She went in at last, remembering that the children must be washed and fed for school, and found Danny's garter for him just in time to save him from the gulf of despair which threatened him. She made up the two tin pails of lunch with which her young brothers would beguile the noontide hour. She put a button on Mary's spat, in response to her request of "Aw, say Pearl, you do this—I can't eat and sew." The sudden change in the weather forced a change in the boys' foot-gear, and so there had to be a frenzied hunt for rubbers and boots to replace the frost-repelling but pervious moccasin.

One by one, as the boys were ready, fed, clothed and rubbered, they were started on their two-mile journey over the sunny, snowy road, Danny being the first to so emerge, for with his short, fat legs, he could not make the distance in as short a time as the others.

"Mr. Donald wants you to come over on Friday, Pearl—I almost forgot to tell you—he wants you to talk to us about the city, and the schools you were in—and all that. I told him you would!"

This was from Jimmy, the biggest of the Watson boys now attending school.

"All right," said Pearl, "sure I will."

There was more to the story, though, and Jimmy went on,—

"And the Tuckers said they bet you thought yourself pretty smart since you'd been to the city....

"And then what happened," asked Pearl, when he paused;

"He went home—it wouldn't stop bleedin'! but Mr. Donald says a good nose-bleed wouldn't hurt him—though of course it was wrong to fight—but it was no fight—you know what they're like—one good thump—and they're done!"

"Good for you, Jimmy" said his sister approvingly, "never pick a quarrel or hit harder than you need, that's all!—but if trouble comes—be facing the right way!"

"You bet," said Jimmy, as he closed the door behind him and the stillness which comes after the children have gone fell on the Watson home.

"Sure and ain't the house quiet when they're gone," said Mrs. Watson, looking out of the window across the gleaming landscape, dotted in six places by her generous contribution to the Chicken Hill school.

"And it won't be long until they're gone—for good."

"Cheer up, honest woman," cried Pearl gaily, "you havn't even lost either Teddy or me, and we're the eldest. It looks to me as if you will have a noisy house for quite a while yet, and I wouldn't begin to worry over anything so far away—in fact, ma, it's a good rule not to worry till you have to, and don't do it then!"

Pearl was bringing back "the room" to the state of tidiness it enjoyed during school hours, moving about with joyous haste, yet with strict attention to every detail, which did not escape her mother's eye.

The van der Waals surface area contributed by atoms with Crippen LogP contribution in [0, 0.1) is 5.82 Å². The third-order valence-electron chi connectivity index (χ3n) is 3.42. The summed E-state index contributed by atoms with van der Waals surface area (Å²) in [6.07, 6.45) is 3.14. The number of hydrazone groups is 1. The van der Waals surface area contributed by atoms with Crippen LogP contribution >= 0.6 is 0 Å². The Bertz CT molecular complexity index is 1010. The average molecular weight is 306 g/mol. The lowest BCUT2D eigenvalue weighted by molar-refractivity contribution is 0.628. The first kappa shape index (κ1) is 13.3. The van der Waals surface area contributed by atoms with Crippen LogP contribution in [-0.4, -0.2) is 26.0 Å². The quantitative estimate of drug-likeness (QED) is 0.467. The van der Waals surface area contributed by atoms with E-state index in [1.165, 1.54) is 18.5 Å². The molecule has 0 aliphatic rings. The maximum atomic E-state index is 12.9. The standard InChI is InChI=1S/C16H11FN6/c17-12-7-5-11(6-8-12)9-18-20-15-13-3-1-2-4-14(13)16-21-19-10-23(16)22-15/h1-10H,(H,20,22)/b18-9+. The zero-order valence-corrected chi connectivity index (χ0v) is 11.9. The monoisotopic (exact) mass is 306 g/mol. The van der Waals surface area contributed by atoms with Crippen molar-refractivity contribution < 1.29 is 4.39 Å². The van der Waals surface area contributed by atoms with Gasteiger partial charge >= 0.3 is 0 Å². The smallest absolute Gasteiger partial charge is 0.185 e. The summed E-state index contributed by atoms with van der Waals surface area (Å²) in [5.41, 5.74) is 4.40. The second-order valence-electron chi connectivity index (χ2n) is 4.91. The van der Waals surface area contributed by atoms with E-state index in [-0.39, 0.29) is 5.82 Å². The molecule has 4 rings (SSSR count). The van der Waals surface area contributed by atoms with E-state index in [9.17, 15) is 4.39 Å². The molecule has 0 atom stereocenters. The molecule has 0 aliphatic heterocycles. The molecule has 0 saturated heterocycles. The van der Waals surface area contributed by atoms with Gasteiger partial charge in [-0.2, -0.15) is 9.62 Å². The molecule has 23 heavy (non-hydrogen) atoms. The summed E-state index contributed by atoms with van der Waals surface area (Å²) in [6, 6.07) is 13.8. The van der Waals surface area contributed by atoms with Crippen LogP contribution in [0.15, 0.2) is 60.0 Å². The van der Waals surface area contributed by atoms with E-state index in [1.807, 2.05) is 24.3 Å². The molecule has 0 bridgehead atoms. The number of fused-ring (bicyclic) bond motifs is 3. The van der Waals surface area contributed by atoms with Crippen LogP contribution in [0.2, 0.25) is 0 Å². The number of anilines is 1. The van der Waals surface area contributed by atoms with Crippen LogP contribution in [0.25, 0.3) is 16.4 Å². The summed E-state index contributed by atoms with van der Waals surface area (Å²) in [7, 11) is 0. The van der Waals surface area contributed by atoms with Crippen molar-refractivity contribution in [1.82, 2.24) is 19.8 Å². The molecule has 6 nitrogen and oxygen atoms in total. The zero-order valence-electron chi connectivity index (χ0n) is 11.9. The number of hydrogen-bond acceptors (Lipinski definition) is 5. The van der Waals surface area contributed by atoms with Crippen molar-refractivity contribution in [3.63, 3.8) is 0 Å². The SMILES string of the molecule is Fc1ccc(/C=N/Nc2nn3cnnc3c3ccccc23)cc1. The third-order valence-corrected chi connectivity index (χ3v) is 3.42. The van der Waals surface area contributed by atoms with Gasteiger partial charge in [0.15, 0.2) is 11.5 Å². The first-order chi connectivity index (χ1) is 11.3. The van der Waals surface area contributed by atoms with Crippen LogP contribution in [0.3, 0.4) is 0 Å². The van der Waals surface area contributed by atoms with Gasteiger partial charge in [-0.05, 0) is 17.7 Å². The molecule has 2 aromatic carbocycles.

"It's grand to be as light of heart as you are, Pearlie child," she said, "I'm often afraid for you—when I think of all the sad things in life and you so sure that everything will happen right. It is to them that the world is brightest that the darkest days can come, and the lightest heart sometimes has heaviest mournin'."

A little wither of disappointment went over Pearl's bright face, but she shook it off impatiently. She wished her mother would not talk like this on this day—of all days.

"Don't spoil a good day, ma, with sad talk. Look out at the Spring sun there, and the cattle, even the wild ones from the range, with their sides steaming and then nosing around so happy now, for getting all about the bad times they had even as late as last evening. There's no use telling them there's cold days coming—they wouldn't believe now—and anyway they'll know soon enough. Isn't it best to let every one have their sunny day—without a cloud on it."

Before her mother could form an answer, the one long and two short rings came on the phone. Pearl's heart turned over in its bounding joy. It had come—she knew it had come.

She took down the receiver:

"Hello," she said, in a thin voice.

"Pearl," said the voice, deep, mellow, eager. She thought she had remembered what his voice was like, but she hadn't. It was a hundred times sweeter than it had been in her memory.

"Yes," she said, holding the receiver so tightly her knuckles went white with the pressure.

"What day is it, Pearl," he said, with the laugh in his voice, the bantering laugh that made his patients love him.

"O I know" she said—"I know."

"You haven't forgotten what we said?"

"Not a word of it."

His voice came nearer, though he spoke lower.

"The train is not in yet, it is stuck out in the hills, but likely to get out any minute. Dr. Brander is on it, coming out from the city to operate for me in a very serious case, I'm not sure when I can get out—but you'll wait for me—won't you, Pearl?"

She put her red young lips close to the transmitter.

"For a thousand years!" she said.

"Well, it won't be that long," he said, with his happy laugh.

Pearl knew exactly how his brows were lifted, and his eyes wide opened.

"But it's great to have as good a margin, Pearl—and listen—" his voice fell again until it seemed to whisper in her ear—"did you happen to notice what sort of a day it is?"

"Well," said Pearl, "I am not surprised. Didn't I tell you it would be?"

"You told me!" he said.

Then it was that from Pearlie Watson's young heart there opened up a shining path straight up into heaven, and every inch of that radiant highway was bright with the gleam of angel's wings, and as she stood there leaning against the wall, her eyes dazzled with the glory of it, it seemed as if all the sweet songs that lovers have ever sung, and all the tender words they have ever spoken came marching, gaily marching down the shining high way, right into her heart.